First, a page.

Baby Monitor Hacked as Male Yells Obscenities at Deaf Toddler

Baby monitor, hacked, yelling, technology, foscam

Millions of parents invest in child camera monitors to watch their children safely throughout the night. Imagine the horror you would feel, the stabbing pain of panic as you hear a male voice cascade over that monitor. You hear the voice aiming profane language at your sleeping toddler and rush into the room to disconnect the equipment, heart racing as you scramble to recover any data leading to the aggressor. This brief nightmare came true for one Texas family.

Marc Gilbert was completing house chores with his wife, the house quiet for the evening when a menacing voice screeched over their daughter’s baby monitor. Gilbert spoke to ABC News, who reported the following:

“Right away I knew something was wrong,” he told ABC News.

As he and his wife  got closer to the room, they heard the voice calling his daughter an “effing moron,” and telling her,”‘wake up you little slut.”

The hacker then began shouting expletives at her parents and calling Gilbert a stupid moron and his wife a b****.

“At that point I ran over and disconnected it and tried to figure out what happened,” said Gilbert. “[I] Couldn’t see the guy. All you could do was hear his voice and [that] he was controlling the camera.”

Anger hit across the nation, outrage at such an obscene act against a small family, and especially against a 2-year-old girl who also happens to be deaf. One assessment one can agree with is what Gilbert stated to ABC News, “It’s somewhat of a blessing. If she had heard it it would have been a big problem.” The device was connected to the family’s Wi-Fi network, and families across America became alert to the danger of technology that involves their children.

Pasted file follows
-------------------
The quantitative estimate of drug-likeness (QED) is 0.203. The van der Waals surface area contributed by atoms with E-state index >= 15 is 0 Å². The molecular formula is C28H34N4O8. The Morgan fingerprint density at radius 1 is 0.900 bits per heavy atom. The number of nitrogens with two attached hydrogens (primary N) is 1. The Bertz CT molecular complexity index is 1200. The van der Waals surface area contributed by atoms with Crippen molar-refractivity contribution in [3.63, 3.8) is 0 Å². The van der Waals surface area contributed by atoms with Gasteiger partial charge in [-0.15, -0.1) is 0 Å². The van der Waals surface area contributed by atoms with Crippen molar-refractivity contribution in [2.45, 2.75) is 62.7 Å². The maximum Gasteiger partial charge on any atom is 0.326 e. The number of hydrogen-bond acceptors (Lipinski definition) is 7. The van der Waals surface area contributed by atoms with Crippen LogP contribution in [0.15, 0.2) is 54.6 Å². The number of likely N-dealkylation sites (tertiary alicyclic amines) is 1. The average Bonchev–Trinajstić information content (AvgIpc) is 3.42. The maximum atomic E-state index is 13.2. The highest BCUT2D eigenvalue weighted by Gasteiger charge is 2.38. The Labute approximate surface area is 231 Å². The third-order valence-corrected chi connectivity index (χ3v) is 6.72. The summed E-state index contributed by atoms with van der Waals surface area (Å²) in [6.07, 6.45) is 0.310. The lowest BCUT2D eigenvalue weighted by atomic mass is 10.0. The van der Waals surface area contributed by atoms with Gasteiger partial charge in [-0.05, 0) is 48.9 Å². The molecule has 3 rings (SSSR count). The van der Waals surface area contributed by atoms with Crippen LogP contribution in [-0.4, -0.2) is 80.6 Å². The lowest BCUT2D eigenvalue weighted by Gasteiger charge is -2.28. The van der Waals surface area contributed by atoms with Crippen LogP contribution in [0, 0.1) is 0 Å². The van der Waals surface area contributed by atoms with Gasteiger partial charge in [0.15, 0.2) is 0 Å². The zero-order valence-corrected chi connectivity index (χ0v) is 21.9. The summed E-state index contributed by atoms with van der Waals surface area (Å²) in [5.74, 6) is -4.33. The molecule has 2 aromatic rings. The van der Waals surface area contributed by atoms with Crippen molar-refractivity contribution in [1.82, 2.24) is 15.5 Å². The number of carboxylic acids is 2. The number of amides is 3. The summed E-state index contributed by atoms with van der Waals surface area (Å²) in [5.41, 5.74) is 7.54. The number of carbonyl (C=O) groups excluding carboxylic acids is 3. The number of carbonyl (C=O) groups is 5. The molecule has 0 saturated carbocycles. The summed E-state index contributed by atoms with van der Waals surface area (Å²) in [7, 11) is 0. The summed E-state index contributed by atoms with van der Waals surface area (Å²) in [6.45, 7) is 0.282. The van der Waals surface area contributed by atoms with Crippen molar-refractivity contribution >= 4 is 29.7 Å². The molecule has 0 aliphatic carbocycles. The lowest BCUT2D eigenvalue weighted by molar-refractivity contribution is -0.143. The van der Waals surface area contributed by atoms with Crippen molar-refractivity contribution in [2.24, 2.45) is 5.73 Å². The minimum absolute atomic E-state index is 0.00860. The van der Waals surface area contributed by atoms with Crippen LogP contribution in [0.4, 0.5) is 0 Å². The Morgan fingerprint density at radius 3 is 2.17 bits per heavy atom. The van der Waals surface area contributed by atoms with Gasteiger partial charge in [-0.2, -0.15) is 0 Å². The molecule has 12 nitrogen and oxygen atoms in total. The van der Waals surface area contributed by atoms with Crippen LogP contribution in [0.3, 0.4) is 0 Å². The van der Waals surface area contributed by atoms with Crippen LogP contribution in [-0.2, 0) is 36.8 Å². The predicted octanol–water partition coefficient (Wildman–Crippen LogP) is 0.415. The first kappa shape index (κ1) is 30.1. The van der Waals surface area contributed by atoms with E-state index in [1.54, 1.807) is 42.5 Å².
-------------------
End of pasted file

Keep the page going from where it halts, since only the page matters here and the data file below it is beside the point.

CBS interviewed Dave Chronister who manages Parameter Security, and although the security professional did not have an opportunity to sit down with the jarred family, he did share his expertise:

“In this case, what it sounds like is that they set this camera up, and someone cracked into the wireless network,” Chronister told CBSNews.com.

Chronister says that cracking into these webcams is similar to breaking into a website. If a password is not set, or is weak, the website that is used to manage the device can be compromised.

Chronister provided advice as every tech professional would; install a strong password. Avoid birthdates, children’s name, anything that can be gleaned from social media profiles. Security comes with encrypted standards, you can boost that with a password that is not considered weak. Implement capital letters, lower case letters, numbers and symbols to dispel hackers from interfering in your life, your privacy or bringing fear into your home.

Forbes reported interesting information on the camera the family used, and offers the following advice:

 Looking at the footage taken by ABC News, it appears that Gilbert was using a Foscam wireless camera. That may have been the problem, as a vulnerability in that product was disclosed by security researchers just months ago in a presentation titled “To watch or to be watched: Turning your surveillance camera against you.”

Gilbert for now has removed the apparatus from his daughter’s room, but this tosses in questions who can access items in your home. With the progression of smart homes and camera technology, homeowners may have to take drastic steps to further protect their children. Gilbert has no clue who the male voice belonged to. Or who could ever scream obscenities at his sleeping deaf daughter. Further yet is understanding why anyone would want to hack into a baby monitor. This is a risk factor brought to surface that can help millions of parents determine alternative methods of oversight.

Angelina Bouc

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